Muscat: Omanâ€™s largest solar power plant that can power up to 33,000 homes and remove 340,000 tonnes of carbon dioxide emissions from the countryâ€™s footprint per annum is likely to be up and running by the middle of next year.
Located near Ibri, the capital of the Dhahirah Governorate, the solar power plant will cost about $400 million, and will generate about 1,300 gigawatt hours of power annually. Construction on the power plant began in the second quarter of 2020, and will supply power to the government-run Oman Power and Water Procurement Company.
Called the Oman Ibri II power plant, the project is being developed by three companies: local company ACWA Power and two companies from Kuwait – Gulf Investment Corporation (GIC) and Alternative Energy Projects Company, with funding being decided on a build, own, operate basis, with a 70:30 debt to equity ratio.
The electricity generated from the project will be stored in inverters supplied by Chinese energy company Sungrow. These inverters can operate in temperatures of up to 50 degrees Celsius without any reduction in performance, making it viable to set up in the Omani desert with its arid conditions.
Alvin Shi, the companyâ€™s managing director for the MENA region, said, â€śSungrow has been in Oman for over three years and retains a 100 per cent market share in the Omani solar market. Besides the signed 500MW project in Oman you may notice Sungrow products and solutions have been installed widely in the MENA region. This January, Sungrow signed two distribution agreements totalling 200MW to supply commercial, industrial and residential inverter solutions in this region. Other featured projects include an 18MW commercial rooftop plant in the UAE and a 105MW solar plant in Oman which is about to be online soon.â€ť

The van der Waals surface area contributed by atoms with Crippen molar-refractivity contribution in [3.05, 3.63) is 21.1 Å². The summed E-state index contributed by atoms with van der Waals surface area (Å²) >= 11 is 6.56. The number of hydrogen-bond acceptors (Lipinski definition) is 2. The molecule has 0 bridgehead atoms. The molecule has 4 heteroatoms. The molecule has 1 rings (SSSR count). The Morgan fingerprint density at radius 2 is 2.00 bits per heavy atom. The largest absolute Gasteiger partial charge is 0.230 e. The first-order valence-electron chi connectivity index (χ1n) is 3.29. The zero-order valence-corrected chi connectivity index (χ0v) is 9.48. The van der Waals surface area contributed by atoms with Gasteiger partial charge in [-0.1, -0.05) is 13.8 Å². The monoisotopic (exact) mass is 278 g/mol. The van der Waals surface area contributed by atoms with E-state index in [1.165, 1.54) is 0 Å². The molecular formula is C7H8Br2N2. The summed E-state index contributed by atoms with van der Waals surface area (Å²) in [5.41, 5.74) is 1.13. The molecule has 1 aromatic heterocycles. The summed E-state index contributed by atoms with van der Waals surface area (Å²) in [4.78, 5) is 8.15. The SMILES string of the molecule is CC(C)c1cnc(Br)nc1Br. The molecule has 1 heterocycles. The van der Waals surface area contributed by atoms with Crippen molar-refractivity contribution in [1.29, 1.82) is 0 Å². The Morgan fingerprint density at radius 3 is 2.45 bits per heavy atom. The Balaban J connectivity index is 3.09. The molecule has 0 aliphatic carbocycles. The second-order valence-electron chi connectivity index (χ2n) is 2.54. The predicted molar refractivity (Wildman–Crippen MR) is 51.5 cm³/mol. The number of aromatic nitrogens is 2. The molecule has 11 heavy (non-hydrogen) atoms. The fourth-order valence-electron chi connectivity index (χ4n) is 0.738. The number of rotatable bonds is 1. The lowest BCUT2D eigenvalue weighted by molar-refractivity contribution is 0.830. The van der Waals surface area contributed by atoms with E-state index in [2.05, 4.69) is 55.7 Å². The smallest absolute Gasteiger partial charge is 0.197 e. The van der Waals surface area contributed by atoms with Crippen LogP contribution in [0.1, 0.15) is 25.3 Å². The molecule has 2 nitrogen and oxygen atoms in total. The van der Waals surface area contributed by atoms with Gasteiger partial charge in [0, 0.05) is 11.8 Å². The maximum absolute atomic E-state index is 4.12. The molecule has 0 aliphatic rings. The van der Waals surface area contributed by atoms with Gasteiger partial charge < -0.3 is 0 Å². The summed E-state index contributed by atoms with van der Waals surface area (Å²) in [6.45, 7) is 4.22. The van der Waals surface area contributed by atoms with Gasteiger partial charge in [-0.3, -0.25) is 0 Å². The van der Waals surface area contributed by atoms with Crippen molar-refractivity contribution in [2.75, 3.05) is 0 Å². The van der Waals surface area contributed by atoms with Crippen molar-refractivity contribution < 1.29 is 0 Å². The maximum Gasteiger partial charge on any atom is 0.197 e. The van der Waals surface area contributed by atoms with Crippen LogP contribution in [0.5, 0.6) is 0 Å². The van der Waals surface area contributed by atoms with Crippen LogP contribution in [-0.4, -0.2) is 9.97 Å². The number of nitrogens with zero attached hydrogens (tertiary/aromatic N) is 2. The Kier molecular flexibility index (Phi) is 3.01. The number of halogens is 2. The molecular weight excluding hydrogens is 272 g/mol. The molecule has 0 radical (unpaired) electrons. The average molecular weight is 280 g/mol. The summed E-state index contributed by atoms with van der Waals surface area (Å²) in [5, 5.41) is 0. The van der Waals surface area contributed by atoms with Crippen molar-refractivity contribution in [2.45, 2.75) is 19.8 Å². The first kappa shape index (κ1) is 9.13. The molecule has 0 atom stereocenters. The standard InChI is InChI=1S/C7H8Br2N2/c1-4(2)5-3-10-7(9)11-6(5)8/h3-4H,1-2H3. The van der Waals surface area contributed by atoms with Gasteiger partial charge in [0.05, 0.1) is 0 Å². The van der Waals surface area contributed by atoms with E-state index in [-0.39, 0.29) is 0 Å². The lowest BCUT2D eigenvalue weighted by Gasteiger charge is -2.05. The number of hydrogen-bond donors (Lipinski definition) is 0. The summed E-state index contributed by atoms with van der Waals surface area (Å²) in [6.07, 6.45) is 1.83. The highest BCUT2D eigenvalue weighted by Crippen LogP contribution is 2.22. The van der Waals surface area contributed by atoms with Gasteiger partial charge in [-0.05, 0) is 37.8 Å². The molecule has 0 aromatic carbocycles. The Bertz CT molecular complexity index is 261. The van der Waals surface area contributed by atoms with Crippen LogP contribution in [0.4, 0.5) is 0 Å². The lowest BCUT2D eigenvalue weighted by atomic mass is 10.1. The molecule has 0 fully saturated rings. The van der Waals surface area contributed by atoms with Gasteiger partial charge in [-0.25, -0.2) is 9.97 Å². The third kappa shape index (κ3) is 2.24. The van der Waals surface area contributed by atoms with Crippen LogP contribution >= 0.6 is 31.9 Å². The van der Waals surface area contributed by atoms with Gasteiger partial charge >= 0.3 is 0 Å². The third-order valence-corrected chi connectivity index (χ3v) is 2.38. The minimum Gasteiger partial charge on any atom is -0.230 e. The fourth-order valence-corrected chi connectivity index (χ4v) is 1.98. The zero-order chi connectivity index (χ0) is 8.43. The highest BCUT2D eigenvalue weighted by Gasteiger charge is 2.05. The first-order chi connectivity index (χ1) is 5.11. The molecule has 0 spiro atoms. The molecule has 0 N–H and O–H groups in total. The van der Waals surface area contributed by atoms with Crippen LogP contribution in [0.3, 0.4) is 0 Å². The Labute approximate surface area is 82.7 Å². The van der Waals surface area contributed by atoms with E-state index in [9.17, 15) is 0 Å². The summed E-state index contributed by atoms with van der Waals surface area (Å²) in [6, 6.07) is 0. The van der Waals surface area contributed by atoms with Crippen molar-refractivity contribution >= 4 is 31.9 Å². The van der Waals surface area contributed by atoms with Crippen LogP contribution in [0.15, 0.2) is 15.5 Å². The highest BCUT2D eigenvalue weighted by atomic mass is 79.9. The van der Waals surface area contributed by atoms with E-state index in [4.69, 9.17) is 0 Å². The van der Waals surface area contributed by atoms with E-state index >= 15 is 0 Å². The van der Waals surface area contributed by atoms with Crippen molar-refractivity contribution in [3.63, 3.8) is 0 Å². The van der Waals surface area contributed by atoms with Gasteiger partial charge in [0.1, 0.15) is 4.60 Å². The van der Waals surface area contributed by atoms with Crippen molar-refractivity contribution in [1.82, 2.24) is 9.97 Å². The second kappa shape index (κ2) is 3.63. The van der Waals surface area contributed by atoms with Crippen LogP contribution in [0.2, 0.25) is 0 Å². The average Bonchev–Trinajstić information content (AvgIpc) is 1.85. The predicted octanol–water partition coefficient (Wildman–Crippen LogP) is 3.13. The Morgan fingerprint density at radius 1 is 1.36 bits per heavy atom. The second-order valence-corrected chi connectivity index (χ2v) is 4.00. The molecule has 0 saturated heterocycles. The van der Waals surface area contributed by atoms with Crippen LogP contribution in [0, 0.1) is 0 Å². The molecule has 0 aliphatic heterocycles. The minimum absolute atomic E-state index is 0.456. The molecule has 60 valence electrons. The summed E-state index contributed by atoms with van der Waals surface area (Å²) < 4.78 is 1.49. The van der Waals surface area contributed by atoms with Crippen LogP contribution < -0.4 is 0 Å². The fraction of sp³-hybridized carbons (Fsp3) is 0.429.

He went on to say, â€śThe Ibri project is the largest photovoltaic plant in the country to date. It is located in a desert 300 km to the west of Muscat, with ample sunshine and abundant flat land. It is favourable to set up solar plants in this vibrant market, as is in other key markets in the MENA regions due to the regional initiatives on renewable energy and ample abundant sunlight.â€ť
Beijing-headquartered multilateral lender the Asian Infrastructure Investment Bank (AIIB) will offer 16.5-year loans along with state-controlled entities Bank Muscat, in Oman, Riyad Bank, in Saudi Arabia, and sharia-compliant Kuwaiti lender Warba Bank, London-based Standard Chartered Bank, and Germanyâ€™s Siemens Bank complete the line-up of lenders.
The project is also part of the Sultanateâ€™s efforts to diversify its sources of energy, which are primarily derived from fossil-fuel based products such as oil and natural gas, which is part of the countryâ€™s Tanfeedh plans for economic expansion.
The Ibri II solar plant is expected to play a strategic role in building Omanâ€™s renewable production capacity,â€ť said Rajit Nanda, chief investment officer for ACWA Power.
â€śWe are delighted to partner with best-in-class entities such as Sungrow, that will support us in delivering long-term sustainable benefits for all our stakeholders through providing advanced, tailor-made solutions.
James Wu, the Vice President of Sungrow, went on to add, â€śWeâ€™re glad to decarbonise the local economy by bringing in more flagship products. Itâ€™s another fabulous milestone for us in Oman, and across the Gulf Cooperation Council.â€ť